Federal Treasurer Wayne Swan slashed spending last week in a bid to meet the minority-Gillard government’s promise of a surplus. Swan has promised to deliver a thin Budget surplus of $1.5 billion next year, a promise that has been jeered at by the Coalition, naming it a “hoax”.
In the Mid-Year Economic and Fiscal Outlook (MYEFO), Swan slashed the baby bonus, cut subsidies to HEX, increased visa charges and cracked down on tax breaks to plug the deficit hole made worse by the situation in Europe.
Mr Swan was forced to revise the current year deficit by more than $10 billion, with the government’s debt growing from $22.6 billion to $37 billion.
“Labor is all talk and no action when it comes to delivering a Budget surplus. This year was meant to be the year of decision and delivery,” Mr Hockey said.
“Instead it’s been a year of economic confusion, wasteful spending and failure to deliver.”
Mr Hockey is doubtful Wayne Swan can turn a $37 deficit around in just one year despite the Eurozone crisis and a downturn in China.
“The wafer thin forecast surplus for 2012-13 does not leave Australia prepared for future economic shocks.”
Here’s a quick summary of how Swan plans to deliver the surplus:
The baby bonus was decreased by $400 and both Swan and the Finance Minister Penny Wong have been busy defending the decision in the days since. Parents with babies born from September 2012 will receive $5000 and any annual increases to this amount have been frozen for three years but the paid-parental leave will remain the same.
The Opposition Leader, Tony Abbott has said the cut to the baby bonus demonstrates that Labor “has never had much respect for the stay-at-home mums of Australia.”
In a positive for Australian taxpayers, some visas for non-residents will have their charges upped, meaning the average taxpayer will no longer be subsidizing the applications. This will save $613 million.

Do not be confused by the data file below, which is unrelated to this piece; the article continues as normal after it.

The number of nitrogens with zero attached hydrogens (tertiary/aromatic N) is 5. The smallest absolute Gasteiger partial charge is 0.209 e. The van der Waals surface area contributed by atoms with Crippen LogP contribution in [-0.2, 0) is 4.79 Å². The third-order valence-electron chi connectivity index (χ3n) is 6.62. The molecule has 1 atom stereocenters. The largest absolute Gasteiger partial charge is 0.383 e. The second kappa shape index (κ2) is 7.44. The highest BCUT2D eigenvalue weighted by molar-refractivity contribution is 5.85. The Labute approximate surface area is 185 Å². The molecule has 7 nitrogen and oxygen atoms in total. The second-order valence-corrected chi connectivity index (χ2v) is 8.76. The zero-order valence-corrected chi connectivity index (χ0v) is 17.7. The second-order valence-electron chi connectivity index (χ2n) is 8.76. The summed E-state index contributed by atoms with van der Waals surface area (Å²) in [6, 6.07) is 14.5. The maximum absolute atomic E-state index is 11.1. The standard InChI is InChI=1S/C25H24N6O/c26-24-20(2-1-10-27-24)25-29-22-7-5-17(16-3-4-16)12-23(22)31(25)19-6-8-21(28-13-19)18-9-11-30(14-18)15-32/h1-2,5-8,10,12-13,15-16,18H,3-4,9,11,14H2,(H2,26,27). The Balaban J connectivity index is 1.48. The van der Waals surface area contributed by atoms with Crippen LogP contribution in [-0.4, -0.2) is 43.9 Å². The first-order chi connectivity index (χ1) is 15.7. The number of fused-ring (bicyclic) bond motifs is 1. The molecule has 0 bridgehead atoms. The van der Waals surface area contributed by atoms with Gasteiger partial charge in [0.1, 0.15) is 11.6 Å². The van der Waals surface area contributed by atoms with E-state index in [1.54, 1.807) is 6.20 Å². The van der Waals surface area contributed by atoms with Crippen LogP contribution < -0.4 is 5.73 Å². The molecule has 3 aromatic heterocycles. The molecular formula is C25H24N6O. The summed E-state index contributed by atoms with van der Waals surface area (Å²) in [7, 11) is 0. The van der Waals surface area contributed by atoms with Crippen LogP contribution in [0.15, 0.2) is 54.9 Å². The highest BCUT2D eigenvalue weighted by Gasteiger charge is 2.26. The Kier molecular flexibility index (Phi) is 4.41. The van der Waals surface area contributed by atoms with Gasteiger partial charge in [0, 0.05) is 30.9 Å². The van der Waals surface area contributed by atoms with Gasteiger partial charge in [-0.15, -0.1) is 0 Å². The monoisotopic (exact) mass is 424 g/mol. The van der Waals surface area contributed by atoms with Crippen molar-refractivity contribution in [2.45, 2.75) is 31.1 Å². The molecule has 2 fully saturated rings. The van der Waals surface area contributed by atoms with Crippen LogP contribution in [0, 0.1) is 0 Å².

The public service won’t be happy with a one-off increase in the efficiency dividend demanded of departments that will raise $1.5 billion but possibly cause job losses and service reductions. Ms Wong tried to calm reactions to this, stressing there will be no redundancies as a result of the efficiency dividend and urged departments to cut consultancies, advertising and travel costs.
“Given the tight fiscal conditions and future budget pressures, it’s increasingly important that the public service continues to play its part,” Ms Wong said.
The Depended Spouse Offset available to spouses without children has been changed, with only people born after 1952 eligible. This will save $370 million.
University spending has been splashed, with them set to lose $240.8 million in funds design to award learning outcomes. On top of this, students studying maths, statistics and science will face increased fees, with fees almost doubling from $4691 to $8353.
Independent MP Rob Oakeshott has pledged to fight the cuts to higher education funding.
“Any cut to higher education funding, at a time when Australia’s long-term strategy has education and innovation at it’s heart, is a concern, and I will be expressing this in the strongest terms to the Prime Minister and Treasure, as well as looking for a review of this decision,” Oakeshott said.
“This is $300 million that matters for the university sector, and matters for the national interest in the long term. If we want more boom and less gloom in the long term, this decision must be re-considered.”
A positive from the spending cuts was the dumping of the controversial, failed Malaysian people swap that will save $70.9 million. Another $216.4 million will be saved through dropping plans to increase Australia’s refugee intake by 4000 places.
But while voters may be angry about the spending cuts and the deficit, the economics rating agencies seem to believe Australia is heading in the right boat. On the same day as the budget-review announcement, Fitch upgraded Australia’s foreign economic issuer AA+ rating to AAA. Fitch joined Standard & Poor’s and Moody’s in awarding Australia the highest rating.
How have the spending cuts affected you? Is getting back to surplus as important as Wayne Swan and Julia Gillard believe? Let us know what you think, comment below or email us at firstname.lastname@example.org